In order to obtain a higher efiiciency lamp, the separator member 35 may be curvedor twisted thereby forming a plurality of curved. arcs. In a preferred embodiment of the invention the separator is formed into a helicoid. The result of the use of a helical separator provides a longer arc-stream in each chamber. For example, using a helicoid which has a pitch of approximately 5 inches and in which the centerof the arc-stream is displaced approximately one inch from its highest to lowest position on each side of the separator member, the arcstream in a T17 lamp 8 feet long is increased by approximately one foot. Considering that with the present invention two arcs are produced, each are being nine feet long, a total arc-stream length of 18 feet is obtained.
Referring now to FIGURE 4, a cross-section of a lamp using a helical separator member is shown. This lamp has a single plate 50, made of a suitable material such as glass, quartz, or vicor. The edges of the glass plate 50 have glass cloth or some other suitable material 52 attached thereto in order to provide more flexibility and better insulation when the spiral separator 50 is inserted inside of the tube 11. Both of the faces of the plate 50 and the tube inner wall are coated with the phosphor 13. The other components of the lamp are the same as those previously described. In a preferred embodiment of the invention, the ends of the separator member 50 are left flat so that they can extend between the two filaments at each end of the lamp, as shown in FIGURE 1. As in the case of the lamp of FIGURE -1, two separate chambers '54 and 55' are formed and an arc is established in each of them. In this case, the chambers are helical due to .the helical separator 50 and the arc-streams travel a helical path in the chambers.
The arc-stream 47 in a chamber is flattened out to a substantially oval shape between the separator 50 and the inner tube wall, as shown in FIGURE 4. The arc-streams 47 intertwine around each other, as shown in FIGURE 5, muchlike the strands of a rope. In FIGURE 5, the outlinesof the arc-streams 47 are shown by the solid lines within a cross-section of the tube 11. The spaces between the arc-stream lines and the tube 11 are caused by the arc-streams not filling the spaces in the tube near where the glass cloth 52 makes contact with the tube inner wall.
Since the lamp of FIGURES 4 and 5, with the helical separator member 50, has an ovalarc-stream cross-section, increased arc-stream length, and more phosphor surface area, all of the advantages of increased efficiency are obtained as described with respect to the lamp of FIG- URE 1. It should be realized that the effective amount of exposed phosphor surface area and the path length of the arc-stream of the spiral arc lamp is increased over the same factors in the lamp of FIGURE 1 by a factor proportional to the pitch of the separator member 50. Therefore, the spiral double-arc tends to be more effective.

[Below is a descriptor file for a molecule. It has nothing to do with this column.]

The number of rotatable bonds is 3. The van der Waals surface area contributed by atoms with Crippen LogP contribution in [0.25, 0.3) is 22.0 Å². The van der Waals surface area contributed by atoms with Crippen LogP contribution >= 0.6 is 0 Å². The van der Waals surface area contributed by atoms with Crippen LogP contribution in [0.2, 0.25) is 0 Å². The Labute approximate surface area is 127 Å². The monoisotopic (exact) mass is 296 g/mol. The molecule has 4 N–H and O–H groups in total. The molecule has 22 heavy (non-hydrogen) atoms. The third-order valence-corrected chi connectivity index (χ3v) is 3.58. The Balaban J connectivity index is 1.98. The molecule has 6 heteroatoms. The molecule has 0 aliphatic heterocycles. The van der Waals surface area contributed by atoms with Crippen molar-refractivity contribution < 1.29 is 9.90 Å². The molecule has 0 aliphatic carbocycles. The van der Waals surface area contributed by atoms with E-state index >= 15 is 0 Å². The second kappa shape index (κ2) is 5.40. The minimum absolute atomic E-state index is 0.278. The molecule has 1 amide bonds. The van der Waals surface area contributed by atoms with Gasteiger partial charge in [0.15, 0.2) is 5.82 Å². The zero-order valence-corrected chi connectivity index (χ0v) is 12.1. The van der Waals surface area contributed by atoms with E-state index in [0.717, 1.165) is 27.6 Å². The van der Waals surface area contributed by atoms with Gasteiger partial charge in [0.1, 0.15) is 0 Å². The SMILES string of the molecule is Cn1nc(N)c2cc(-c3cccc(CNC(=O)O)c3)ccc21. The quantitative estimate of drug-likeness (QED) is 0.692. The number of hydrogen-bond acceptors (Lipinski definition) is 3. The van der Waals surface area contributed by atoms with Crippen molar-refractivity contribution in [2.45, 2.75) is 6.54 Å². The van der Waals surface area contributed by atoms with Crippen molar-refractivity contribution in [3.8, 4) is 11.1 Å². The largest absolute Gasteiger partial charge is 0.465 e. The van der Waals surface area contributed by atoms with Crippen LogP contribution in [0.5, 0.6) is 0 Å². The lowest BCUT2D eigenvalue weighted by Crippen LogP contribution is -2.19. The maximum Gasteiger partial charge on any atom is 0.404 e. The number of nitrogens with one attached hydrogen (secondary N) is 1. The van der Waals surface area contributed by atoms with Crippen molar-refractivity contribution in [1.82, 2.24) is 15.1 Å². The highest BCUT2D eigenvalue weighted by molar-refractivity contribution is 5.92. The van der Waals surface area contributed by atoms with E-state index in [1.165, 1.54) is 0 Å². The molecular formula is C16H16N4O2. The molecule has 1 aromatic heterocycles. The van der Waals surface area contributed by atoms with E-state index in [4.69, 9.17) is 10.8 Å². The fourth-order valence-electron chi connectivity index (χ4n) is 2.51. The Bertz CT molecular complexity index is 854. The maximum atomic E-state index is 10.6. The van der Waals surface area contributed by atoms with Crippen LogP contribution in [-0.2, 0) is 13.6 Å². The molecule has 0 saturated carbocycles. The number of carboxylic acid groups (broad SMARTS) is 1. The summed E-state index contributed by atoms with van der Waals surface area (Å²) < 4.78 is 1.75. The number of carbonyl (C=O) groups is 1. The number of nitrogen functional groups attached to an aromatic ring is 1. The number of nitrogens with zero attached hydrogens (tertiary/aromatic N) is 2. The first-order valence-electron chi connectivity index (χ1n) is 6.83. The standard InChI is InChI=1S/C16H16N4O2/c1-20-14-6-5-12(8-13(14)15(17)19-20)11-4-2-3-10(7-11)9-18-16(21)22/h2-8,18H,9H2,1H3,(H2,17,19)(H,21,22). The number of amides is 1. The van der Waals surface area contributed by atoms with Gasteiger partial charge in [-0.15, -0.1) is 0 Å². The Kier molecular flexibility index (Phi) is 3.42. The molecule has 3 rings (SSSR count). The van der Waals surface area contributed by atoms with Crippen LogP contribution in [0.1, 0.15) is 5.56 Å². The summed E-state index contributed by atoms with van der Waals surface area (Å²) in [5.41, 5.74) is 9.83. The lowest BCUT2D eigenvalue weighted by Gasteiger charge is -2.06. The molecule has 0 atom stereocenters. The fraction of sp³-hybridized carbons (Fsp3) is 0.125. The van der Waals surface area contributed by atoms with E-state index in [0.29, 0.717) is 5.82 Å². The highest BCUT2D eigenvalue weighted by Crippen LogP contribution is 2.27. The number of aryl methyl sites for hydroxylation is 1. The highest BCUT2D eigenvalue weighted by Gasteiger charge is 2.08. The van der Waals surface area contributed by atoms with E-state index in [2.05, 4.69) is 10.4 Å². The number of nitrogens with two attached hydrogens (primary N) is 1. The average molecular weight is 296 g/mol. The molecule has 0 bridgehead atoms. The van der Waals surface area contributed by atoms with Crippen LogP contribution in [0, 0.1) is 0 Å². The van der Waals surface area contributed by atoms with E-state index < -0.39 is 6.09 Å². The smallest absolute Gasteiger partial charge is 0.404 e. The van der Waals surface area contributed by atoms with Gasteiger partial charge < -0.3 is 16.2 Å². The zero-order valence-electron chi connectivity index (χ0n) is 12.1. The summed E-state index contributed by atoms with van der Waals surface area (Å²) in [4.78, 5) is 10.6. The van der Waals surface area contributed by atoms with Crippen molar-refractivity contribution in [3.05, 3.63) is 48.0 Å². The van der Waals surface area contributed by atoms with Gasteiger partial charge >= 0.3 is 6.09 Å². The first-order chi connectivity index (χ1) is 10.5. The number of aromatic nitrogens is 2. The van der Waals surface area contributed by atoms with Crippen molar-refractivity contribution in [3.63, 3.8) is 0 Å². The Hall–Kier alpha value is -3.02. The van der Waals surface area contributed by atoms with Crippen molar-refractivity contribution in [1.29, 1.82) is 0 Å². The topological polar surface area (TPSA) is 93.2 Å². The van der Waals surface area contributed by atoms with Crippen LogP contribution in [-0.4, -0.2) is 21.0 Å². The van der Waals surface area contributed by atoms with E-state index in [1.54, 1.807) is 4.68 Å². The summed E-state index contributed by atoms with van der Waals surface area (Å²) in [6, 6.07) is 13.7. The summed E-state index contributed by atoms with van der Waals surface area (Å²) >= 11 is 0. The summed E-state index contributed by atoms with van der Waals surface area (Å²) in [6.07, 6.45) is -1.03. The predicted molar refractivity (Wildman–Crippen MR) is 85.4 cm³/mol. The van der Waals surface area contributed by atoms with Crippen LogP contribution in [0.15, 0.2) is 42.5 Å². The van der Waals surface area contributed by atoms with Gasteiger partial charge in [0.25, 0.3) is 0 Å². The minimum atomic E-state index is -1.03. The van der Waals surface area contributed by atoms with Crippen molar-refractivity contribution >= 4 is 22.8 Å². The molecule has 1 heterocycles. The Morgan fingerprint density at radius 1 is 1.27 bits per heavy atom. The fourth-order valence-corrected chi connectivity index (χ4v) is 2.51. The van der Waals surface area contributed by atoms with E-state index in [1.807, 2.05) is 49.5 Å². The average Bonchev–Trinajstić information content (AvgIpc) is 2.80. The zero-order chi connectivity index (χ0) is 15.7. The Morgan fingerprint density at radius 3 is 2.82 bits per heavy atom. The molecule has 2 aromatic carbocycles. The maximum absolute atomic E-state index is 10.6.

'FIGURE 6 shows an electrical circuit diagram for operating the lamps of the present invention. A respective pair of filaments for the upper arc-chamber is connected across an input line 63 through a ballast 6% in the conventional manner. In a similar manner the filaments for the lower chamber are connected across input line 64 through a ballast 61. The ballasts 60 and 61 are prefera-bly of the type which are utilized for power-groove or very high output lamps which run at approximately 1500 milliamperes per ballast. This allows a lamp loading of approximately watts per foot of lamp length for each arc-stream. Due to the plural arc arrangement of the present invention, 1500 milliamperes of current is applied to each arc-stream thereby producing a lamp with a loading of 50 watts per foot of lamp. In the circuit of FIGURE 6, a special base 17 having four prongs is needed, one prong to make contact with a respective wire of lines 63 and 64. However, by placing one filament of each arc-stream in parallel, a standard, recessed double contact base, such as is used in very high output lamps (1500 milliamperes), can be utilized so that the lamp can fit into standard fixtures.
A preferred manner of manufacturing the lamps described herein is accomplished by placing the separator member or 50 inside a clear tube and then securing it by springs 40. The fluorescent phosphor coating is then applied 'by the conventional method of raising a column of phosphor coating by air pressure to fill the entire tube and then releasing the column, leaving the entire separator member and inner tube wall covered with a thin coating of phosphor. The coated tube is then dried with a gentle flow of clean air and baked in a lehr or roller oven to clean out all traces of solvent and lacquer which was part of the phosphor coating The discs are mounted and both ends of the tube are sealed with the stem mounts 20 by a suitable fusing or heat sealing process. After assembly .and sealing, the lamp is exhausted through the exhaust tubulation 22 in a conventional manner. During the exhaust process, both filaments 32 on each end of the lamp are electrically connected to a power supply so that the emission coating thereon can be heated to drive off all trace of solvent and lacquer and to break down the emission powder to its active state. A small amount of mercury is then introduced into the tube and the argon or a mixture of argon and helium is introduced for the fill-gas. The tubulation is then tipped-01f and the bases -16 are then fastened to the ends of the tube.
While the invention has been described with respect to a standard fluorescent lamp of the mercury type, it should be realized that its principles are not limited thereto. The principles of the invention may be used with other types of lamps, for example, those using sodium as a radiation emitting material. Other types and shapes of tubes may also be utilized so that, for example, the arc-stream separator can be used with a tube having a non-circular cross-section, thereby obtaining the advantages of both structures. It should also be realized that plates other than the fiat and helical shape disclosed may also be utilized and that other processes than those described can be used in making the lamp.